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The Daily Wildcat

The Daily Wildcat

 

Senate votes to approve IT committee

The UA’s Faculty Senate approved an Ad Hoc Committee on Information Technology and discussed similarities and differences between the UA and other Pac-12 schools during its meeting on Monday.

The committee, proposed by Charles Higgins, an associate professor of neuroscience, will facilitate communication between the senate and those who create and enforce information technology decisions at the UA. The 10-member committee will include five faculty members — three faculty senators elected by the senate and two members of the general faculty appointed by the chair of the faculty — one undergraduate student appointed by the Associated Students of the University of Arizona and one graduate student appointed by the Graduate and Professional Student Council.

“It (the committee) is an acknowledgement in how important IT (information technology) is in all of our work,” Higgins said. “It affects us.”

Higgins said by bringing together individuals with and without information technology expertise, the committee can translate potential problems in terms everyone can understand.

Another way to increase university development through collaboration was through Andy Silverman’s meeting with senate members in the Pac-12 schools. Silverman, a former clinical professor of law, explained to the senate that the UA and peer institutions face similar challenges such as threats to faculty tenure, the hiring of more part-time instructors instead of full-time instructors and pressures to run a university using a business model.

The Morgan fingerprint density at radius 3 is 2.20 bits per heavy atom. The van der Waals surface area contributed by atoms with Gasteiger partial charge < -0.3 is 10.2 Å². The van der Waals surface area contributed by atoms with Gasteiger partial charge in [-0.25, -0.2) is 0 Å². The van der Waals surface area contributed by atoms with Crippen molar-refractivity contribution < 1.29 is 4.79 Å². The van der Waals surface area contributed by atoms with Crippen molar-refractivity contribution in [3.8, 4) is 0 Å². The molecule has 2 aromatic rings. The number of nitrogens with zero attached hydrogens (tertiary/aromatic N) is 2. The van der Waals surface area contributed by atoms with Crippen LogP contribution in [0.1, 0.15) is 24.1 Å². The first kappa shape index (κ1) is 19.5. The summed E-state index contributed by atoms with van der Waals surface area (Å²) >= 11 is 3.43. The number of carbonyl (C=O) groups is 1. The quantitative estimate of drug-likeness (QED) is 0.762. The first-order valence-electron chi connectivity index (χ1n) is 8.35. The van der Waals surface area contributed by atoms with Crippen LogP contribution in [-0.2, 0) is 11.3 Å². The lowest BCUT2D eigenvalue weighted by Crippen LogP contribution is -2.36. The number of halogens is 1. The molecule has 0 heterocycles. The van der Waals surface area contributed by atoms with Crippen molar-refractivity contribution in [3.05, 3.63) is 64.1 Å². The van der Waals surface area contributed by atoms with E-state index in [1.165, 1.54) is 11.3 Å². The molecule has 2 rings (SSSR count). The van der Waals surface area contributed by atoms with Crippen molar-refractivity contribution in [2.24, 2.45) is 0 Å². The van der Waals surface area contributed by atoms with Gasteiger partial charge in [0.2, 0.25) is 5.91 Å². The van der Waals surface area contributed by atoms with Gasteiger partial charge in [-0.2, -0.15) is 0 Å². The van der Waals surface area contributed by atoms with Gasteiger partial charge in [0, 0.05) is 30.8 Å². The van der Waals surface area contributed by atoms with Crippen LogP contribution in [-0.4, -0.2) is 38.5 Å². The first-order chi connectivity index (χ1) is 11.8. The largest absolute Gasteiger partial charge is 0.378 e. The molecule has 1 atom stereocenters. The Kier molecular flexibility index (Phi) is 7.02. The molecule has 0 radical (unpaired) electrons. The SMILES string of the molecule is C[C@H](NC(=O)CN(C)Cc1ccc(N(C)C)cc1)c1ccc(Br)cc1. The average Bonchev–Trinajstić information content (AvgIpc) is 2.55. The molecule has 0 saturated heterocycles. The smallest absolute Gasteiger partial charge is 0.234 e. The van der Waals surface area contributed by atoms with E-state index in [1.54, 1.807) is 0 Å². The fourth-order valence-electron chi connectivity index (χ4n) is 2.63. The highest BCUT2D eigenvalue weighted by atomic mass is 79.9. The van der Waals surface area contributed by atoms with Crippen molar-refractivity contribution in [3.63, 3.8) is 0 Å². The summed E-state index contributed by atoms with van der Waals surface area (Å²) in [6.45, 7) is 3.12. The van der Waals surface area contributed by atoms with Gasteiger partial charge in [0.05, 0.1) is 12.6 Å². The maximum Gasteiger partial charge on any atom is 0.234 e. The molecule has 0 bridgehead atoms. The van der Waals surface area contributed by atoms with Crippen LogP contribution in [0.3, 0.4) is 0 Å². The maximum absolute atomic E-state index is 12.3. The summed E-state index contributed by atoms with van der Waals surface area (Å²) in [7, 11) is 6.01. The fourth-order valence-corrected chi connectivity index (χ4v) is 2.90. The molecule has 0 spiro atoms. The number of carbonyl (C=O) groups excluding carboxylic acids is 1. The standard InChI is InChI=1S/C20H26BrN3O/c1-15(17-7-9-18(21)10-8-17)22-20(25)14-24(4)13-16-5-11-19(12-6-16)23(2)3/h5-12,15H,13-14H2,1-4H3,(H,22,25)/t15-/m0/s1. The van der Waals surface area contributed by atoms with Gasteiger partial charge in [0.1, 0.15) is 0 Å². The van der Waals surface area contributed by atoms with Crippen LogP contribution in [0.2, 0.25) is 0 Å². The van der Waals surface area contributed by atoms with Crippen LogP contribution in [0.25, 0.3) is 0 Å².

“I think everyone can agree we can learn something from the business sector,” Silverman said. “But running the university strictly as a business structure is what people were concerned about.”

The UA’s Faculty Senate is different from the majority of other Pac-12 institutions because it is among the most inclusive, incorporating students, staff representatives, administrators and students instead of just faculty alone, Silverman said. Additionally, he said the UA’s presence in the Coalition of Pac-12 Faculties is important because it allows for university collaboration, idea swapping and the ability to work together on similar issues.

Reports from ASUA Chief of Staff Katy Murray, GPSC President Roeland Hancock and UA President Eugene Sander were also given to the senate.

Murray said that ASUA is continuing to push its campaign to bring Spring Fling back to the UA campus in 2014. In order to do so, Murray and ASUA President James Allen attended an advisory council meeting with UA faculty members and members of potentially affected neighborhoods. The undergraduate governing body is also looking to implement peer advising to complement academic advising, expand Bear Down Camp by integrating it with new student orientation and to fight for a $0 tuition increase for the next fiscal year, she said.

The GPSC surveyed its constituents’ student health care plans and found they are “moderately satisfied” with the current premiums, however, the survey showed there is a lack of a dental plan, Hancock said. He added that the council’s goals for the next few years would focus on providing an on-campus child care center.

Sander said funding needs for the UA’s new cancer center unit in Phoenix’s Biomedical Campus “just goes on and on and on.” The UA is still waiting for approval on its final design steps, he said, because the university must sell certain bonds and find a way to pay those bonds off.

“This is still essentially a work in progress,” he said.

Sander also said he is looking to fix the administrative review process, because the current process is “too personalized.” He said the UA should evaluate personnel annually, and that people should embrace evaluations because it leads to improvement.

“People need to know how they stand in the community in which they work,” he said. “We aren’t behaving as responsible people.”

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